2018 is the year for Asians in entertainment, and it’s only the beginning


It’s almost 2019 and while the world has seen all the technological advances typical of modern dystopian stories, Hollywood has released a rare major US produced film with an all-Asian cast—only recently. But all great leaps come from a small step, as the famous quote goes, and this huge development, as well as the prestigious recognitions that Asian artists have garnered over this year is telling of how this fact is changing the game in the global entertainment scene. Here are only some of the incredible milestones that Asians have achieved in film, TV, and fashion this year:

The ‘Crazy Rich Asians’ have arrived

Warner Bros.

Me-and-you-against-the-world love stories aren’t anything new in film, especially when it includes a trope in class divide, but throw in an impeccably dressed, disapproving would-be mother-in-law in an Asian household with questionable amount of wealth—and you have yourself a story. But what makes this a blockbuster film is not technically its narrative, but the representation of Asians in a Hollywood movie, which has been long overdue since the showing of ‘Joy Luck Club.’ And it was clear that the audience was craving for it, too. “Crazy Rich Asians” has achieved an unprecedented US$238 million in the box office despite its initial modest production budget. The second installment of the film is already on the way, so we can expect much more scenes an entire continent can relate to or at least quite understand.

‘To all the boys I’ve loved before’ made everyone’s hearts flutter

Netflix

After this novel-turned-TV film became a massive hit on Netflix, everybody was talking about Lana Condor (who played an introvert Korean-American teen Lara Jean) and Noah Centineo (high school jock Peter Kavinsky). Perhaps more than any other TV series, this one portrayed the life of a typical Asian-American teenager most bias-free and without the usual stereotypes ascribed by US productions. “I love it,” Lana recently told Teen Vogue about the mixed family emphasis and situation in the movie. “I was born in Vietnam and I was adopted by an Irish lady and a Hungarian man, and then I moved to America. So, in a way I grew up in a mixed household, because my brother and I are Asian, and our parents are white.”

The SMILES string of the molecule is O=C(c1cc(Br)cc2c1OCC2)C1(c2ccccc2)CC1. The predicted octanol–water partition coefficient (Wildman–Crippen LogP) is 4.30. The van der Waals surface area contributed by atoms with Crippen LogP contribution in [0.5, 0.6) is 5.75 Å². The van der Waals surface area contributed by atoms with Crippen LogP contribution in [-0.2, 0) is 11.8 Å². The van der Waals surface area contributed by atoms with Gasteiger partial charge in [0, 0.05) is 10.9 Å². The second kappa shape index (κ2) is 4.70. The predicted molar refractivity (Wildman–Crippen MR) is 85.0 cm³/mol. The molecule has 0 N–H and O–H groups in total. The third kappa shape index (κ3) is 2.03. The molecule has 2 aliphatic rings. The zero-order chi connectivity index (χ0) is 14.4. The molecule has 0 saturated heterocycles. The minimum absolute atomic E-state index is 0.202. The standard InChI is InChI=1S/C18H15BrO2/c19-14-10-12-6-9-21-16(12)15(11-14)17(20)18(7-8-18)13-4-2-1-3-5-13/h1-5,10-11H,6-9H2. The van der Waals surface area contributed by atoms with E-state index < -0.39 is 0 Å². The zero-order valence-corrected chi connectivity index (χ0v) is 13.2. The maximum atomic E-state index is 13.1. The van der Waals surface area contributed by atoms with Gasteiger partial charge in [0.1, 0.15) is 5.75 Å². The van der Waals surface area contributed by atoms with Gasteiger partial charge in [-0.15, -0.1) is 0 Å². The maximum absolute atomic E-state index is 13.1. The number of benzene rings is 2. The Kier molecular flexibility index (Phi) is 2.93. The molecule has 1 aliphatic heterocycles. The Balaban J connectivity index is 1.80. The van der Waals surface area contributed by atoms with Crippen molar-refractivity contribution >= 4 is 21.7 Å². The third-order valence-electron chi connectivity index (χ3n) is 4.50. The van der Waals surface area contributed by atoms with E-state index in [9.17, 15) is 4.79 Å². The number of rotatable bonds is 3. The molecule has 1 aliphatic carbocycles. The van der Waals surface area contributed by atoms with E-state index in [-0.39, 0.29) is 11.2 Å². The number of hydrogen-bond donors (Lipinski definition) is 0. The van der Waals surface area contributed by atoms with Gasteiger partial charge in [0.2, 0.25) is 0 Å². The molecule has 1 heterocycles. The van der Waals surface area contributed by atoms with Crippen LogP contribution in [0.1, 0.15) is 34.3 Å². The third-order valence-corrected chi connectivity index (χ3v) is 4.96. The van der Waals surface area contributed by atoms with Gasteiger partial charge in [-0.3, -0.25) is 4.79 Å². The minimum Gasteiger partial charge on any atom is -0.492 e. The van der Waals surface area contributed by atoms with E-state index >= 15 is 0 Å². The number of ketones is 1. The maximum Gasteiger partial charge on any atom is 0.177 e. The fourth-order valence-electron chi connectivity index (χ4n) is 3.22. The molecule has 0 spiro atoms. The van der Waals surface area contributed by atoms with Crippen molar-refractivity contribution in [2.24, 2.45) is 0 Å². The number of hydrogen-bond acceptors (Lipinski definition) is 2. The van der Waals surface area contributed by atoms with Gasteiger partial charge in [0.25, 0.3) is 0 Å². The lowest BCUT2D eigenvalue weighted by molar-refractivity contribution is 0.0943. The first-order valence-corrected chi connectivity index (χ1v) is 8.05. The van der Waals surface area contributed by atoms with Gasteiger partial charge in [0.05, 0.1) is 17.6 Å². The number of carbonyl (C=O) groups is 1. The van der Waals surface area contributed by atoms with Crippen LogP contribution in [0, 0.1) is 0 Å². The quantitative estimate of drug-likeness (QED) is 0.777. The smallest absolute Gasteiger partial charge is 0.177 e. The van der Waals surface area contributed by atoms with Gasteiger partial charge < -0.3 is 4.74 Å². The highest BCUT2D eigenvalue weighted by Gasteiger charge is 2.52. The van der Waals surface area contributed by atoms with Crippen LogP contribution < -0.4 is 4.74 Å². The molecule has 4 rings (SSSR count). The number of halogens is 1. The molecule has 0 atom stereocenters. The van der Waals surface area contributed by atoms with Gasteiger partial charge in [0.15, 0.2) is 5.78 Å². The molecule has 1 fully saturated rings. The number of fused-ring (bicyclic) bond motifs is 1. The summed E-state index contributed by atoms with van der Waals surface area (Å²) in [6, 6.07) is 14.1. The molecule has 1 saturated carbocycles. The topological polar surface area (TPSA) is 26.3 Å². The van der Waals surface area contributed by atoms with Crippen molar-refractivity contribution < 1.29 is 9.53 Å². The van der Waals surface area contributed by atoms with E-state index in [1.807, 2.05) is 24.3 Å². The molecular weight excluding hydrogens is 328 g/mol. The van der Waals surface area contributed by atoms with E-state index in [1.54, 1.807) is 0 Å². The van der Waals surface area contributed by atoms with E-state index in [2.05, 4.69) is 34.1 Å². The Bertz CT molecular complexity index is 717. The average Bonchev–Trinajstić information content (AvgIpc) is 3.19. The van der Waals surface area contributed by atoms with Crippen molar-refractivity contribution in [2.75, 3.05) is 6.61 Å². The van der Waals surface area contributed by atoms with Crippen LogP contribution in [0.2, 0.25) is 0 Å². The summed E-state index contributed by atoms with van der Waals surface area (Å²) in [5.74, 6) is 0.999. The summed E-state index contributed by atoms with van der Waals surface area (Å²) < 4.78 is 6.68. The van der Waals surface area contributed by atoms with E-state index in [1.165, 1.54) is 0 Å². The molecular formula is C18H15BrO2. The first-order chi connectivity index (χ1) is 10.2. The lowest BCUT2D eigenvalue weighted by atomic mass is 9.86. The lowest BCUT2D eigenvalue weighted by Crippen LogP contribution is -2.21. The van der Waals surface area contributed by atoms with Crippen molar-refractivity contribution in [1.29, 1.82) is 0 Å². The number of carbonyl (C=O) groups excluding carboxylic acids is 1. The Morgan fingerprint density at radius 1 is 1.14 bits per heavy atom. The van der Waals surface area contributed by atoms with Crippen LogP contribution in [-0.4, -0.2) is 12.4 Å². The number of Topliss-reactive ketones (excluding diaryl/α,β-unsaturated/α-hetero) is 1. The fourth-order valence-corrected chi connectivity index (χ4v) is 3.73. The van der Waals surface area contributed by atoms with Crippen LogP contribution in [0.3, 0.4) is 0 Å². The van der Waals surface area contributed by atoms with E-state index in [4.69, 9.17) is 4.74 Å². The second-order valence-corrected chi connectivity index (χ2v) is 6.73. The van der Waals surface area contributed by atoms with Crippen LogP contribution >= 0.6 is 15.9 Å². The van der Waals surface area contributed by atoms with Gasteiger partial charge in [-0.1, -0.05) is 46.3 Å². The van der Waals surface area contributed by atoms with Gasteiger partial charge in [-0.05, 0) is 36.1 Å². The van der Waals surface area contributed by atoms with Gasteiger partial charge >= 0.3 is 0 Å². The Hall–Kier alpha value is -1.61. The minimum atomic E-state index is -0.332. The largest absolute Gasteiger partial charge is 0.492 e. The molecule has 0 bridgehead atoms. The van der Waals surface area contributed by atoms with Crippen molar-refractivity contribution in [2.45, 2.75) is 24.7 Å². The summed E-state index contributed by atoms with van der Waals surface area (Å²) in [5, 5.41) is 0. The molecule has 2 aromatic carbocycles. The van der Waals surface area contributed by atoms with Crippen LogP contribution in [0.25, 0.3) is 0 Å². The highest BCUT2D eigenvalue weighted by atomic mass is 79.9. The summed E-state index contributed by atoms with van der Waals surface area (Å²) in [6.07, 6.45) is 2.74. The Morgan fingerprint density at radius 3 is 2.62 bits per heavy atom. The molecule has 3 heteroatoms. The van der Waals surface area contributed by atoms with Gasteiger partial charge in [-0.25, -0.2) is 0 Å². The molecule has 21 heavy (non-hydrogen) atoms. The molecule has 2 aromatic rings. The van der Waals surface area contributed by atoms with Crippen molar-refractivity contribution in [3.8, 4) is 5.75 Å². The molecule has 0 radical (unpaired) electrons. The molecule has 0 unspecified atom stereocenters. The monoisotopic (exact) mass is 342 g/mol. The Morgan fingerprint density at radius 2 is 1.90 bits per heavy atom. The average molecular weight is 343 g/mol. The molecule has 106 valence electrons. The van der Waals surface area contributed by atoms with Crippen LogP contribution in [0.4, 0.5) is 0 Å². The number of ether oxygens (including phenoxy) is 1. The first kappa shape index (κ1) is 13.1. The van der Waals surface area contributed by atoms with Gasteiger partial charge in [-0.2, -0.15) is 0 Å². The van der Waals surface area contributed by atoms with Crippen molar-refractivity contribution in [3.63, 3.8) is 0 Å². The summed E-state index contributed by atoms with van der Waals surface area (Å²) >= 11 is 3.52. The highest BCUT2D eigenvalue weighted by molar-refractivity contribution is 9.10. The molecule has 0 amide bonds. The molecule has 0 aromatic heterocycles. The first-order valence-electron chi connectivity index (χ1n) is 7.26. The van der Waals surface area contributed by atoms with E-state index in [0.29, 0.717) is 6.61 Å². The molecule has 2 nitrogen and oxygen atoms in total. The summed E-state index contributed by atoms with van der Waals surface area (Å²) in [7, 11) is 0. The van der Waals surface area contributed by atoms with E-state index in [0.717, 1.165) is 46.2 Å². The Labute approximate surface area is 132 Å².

She adds, “It’s important to show mixed families anyway, because that’s real life. Personally, I felt so comfortable and felt very understood.”

Sandra Oh became the first Asian to ever be nominated for best lead actress in a drama series

BBC America

Sandra Oh maybe known for her work in the longtime-running series “Grey’s Anatomy,” but her astounding work for “Killing Eve” is earning her the recognition she so deserved. She told New York Times, “We’ve got to start somewhere. And I’m happy to get that ball rolling, because what I hope happens is that next year and the next year and the next year, we will have presence. And the presence will grow not only to Asian-Americans, you know, from yellow to brown, but to all our other sisters and brothers. Our First Nations sisters and brothers. Our sisters and brothers of different sizes and different shapes. If I can be a part of that change, like [expletive], yeah, let’s celebrate it.”

BTS 2019 Grammy nomination for best recording package

Korean boy band BTS is certainly not your typical group of Kpop machinery-produced handsome boys. Their music transcends language barriers and their appeal reaches audiences worldwide. BTS’ Love Yourself: Tear album has earned a nomination for best recording package. The album, which hit No. 1 on the Billboard 200 in May, marks the first recognition for the group and a huge breakthrough moment for the Korean music scene. Billboard.com notes that this nomination “marks a major moment of inclusion and appreciation for South Korea’s breakout artists, and is an important step inside and gaining attention of the notoriously traditional Recording Academy.”

About Dianne Pineda 394 Articles
Magazine and online writer based in South Korea. Nerdy news writer by day, Korean pop culture writer by night.

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